Social Barriers and Implications
A major issue facing Egyptians is that the informal economy has reached what many analysts describe as an unmanageable level. Statistics estimate the informal economy makes up about one-third of the country’s overall economy, with similar numbers living in slum dwellings and/or illegal buildings.
“Small, illegal developers have found they make a lot of money from-low cost housing,” says Yehia Raafat, a partner at Egypt’s Raafat Miller Consulting. “But real developers feel they will struggle to make the same returns on a larger scale.”
Within these inner-city slums in major metropolitan hubs, such as Alexandria and Cairo, crime and lawlessness have emerged as major side effects of this increase in informal housing. Petty and major crimes have become widespread as local gangs strong-arm residents and illegal developers. This phenomenon has become more constant since the 2011 revolution, with the decay of state authorities following the fall of the Mubarak regime.
Police do not seem equipped to stop or contain the immense level of crime and corruption associated with informal housing, even after the return of the deep state. Apart from crime, other severe consequences include health issues caused by a lack of proper sanitation.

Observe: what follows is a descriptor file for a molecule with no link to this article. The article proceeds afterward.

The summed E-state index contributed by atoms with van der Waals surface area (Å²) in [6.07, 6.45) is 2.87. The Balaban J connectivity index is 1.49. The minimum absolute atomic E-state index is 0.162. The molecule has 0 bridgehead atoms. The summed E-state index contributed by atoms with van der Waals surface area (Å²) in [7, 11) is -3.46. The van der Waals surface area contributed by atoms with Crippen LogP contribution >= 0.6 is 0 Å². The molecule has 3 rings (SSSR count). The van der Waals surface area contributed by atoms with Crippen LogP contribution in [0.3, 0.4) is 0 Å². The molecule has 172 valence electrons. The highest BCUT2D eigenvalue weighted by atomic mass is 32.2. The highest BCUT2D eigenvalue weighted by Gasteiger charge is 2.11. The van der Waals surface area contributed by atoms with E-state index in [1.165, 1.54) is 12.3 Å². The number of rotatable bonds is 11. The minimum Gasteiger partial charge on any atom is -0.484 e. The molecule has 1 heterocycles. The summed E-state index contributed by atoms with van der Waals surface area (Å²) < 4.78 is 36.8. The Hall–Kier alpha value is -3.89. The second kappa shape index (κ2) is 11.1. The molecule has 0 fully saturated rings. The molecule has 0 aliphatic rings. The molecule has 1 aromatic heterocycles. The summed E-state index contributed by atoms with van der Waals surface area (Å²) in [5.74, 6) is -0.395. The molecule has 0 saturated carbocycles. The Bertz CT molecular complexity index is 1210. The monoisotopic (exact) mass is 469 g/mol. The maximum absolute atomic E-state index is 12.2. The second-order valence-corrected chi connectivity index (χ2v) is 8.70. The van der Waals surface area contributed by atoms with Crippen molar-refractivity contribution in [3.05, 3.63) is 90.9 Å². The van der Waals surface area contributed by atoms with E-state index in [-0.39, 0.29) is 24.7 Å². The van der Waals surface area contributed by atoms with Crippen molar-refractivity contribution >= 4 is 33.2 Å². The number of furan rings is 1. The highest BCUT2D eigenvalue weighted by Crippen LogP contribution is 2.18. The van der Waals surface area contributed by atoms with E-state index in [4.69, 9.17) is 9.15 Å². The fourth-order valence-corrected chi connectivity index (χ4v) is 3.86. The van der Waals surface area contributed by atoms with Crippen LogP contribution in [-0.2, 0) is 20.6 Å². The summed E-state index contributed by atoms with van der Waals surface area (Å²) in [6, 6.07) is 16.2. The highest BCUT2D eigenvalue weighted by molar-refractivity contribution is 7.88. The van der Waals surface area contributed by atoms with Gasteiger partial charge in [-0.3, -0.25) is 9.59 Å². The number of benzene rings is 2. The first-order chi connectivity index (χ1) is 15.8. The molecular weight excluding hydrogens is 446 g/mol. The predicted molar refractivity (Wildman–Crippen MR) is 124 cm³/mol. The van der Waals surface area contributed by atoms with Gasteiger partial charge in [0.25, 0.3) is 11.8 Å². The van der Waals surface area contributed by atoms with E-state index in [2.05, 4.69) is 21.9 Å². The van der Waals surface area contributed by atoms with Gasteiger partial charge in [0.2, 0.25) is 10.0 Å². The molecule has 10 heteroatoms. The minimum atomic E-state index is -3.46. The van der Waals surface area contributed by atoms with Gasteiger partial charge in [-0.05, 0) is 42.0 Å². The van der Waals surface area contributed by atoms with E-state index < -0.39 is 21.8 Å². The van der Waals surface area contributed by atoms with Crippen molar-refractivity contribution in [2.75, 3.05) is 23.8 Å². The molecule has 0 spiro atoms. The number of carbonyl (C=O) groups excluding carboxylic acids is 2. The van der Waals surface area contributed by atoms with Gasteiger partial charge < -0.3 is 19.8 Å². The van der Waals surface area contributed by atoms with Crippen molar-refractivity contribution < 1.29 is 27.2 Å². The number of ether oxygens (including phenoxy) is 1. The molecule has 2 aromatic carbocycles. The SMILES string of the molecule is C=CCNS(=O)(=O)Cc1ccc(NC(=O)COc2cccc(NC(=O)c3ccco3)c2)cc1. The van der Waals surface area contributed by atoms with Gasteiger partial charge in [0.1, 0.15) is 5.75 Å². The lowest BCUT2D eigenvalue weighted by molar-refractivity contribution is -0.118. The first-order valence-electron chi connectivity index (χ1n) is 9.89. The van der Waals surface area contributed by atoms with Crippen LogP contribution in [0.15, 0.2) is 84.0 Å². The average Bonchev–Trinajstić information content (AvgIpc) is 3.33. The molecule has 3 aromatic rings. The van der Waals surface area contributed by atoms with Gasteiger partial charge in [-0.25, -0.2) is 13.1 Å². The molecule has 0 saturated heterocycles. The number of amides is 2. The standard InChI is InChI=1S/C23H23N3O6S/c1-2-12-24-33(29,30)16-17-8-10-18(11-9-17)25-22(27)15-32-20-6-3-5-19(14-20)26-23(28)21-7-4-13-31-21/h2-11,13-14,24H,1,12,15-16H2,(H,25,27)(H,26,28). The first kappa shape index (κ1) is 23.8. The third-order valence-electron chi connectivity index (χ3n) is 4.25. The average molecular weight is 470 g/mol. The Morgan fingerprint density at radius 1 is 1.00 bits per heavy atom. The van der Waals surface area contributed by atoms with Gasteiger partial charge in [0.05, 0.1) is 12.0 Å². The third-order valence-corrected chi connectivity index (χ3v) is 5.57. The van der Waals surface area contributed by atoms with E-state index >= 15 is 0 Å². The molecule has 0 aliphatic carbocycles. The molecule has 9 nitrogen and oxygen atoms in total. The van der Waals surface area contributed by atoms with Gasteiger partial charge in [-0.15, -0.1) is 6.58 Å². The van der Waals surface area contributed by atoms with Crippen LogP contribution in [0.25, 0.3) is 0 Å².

To house some of Egypt’s poorest, the government has opted for a series of slum redevelopments. If Egypt can offer an attractive investment environment for local and international developers, it has a greater chance of pressing ahead with affordable and low-cost schemes across the country.
For the time being, Cairo has maintained its commitment to press ahead with the New Capital City. News that work has started on the first phase is a further illustration that the authorities believe in a de-urbanization strategy rooted in getting people out of Cairo, rather than redeveloping the ancient city.
However, the task of building a new city and pursuing a strategy of de-urbanization is not only a matter of constructing more housing units. The government must ensure that new developments include proper services, such as health, education, and other public facilities and adequate transportation to give communities an opportunity to thrive and prevent them from degenerating into worse slums. Improving the living standards of Egyptians has been described as essential to ensuring the country’s social and political stability and must be done with the utmost prudence and efficiency in urban planning.
A nationwide symbol of informal transportation is the tuk-tuk—a prime reflection of the country’s lack of proper transportation infrastructure. The authorities have routinely failed at building integrated communities as an alternative to inner-city slums. This needs to be rectified.
During a speech last month at the inauguration of a housing project in Moqattam, the Egyptian president explained that one of the aims of the Tahya Masr (Long Live Egypt) fund is tackling national projects, such as ending the issue of informal housing. The fund was established as an account to accept donations from the public. Moreover, he vowed to end the problem of informal housing in the next two years.
In post-revolutionary Egypt, the 2014 constitution stipulated the right of every citizen to adequate housing and held the state accountable in that respect. As a result, the state has been expected to solve these issues of slums and informal housing through efficient planning of infrastructure development.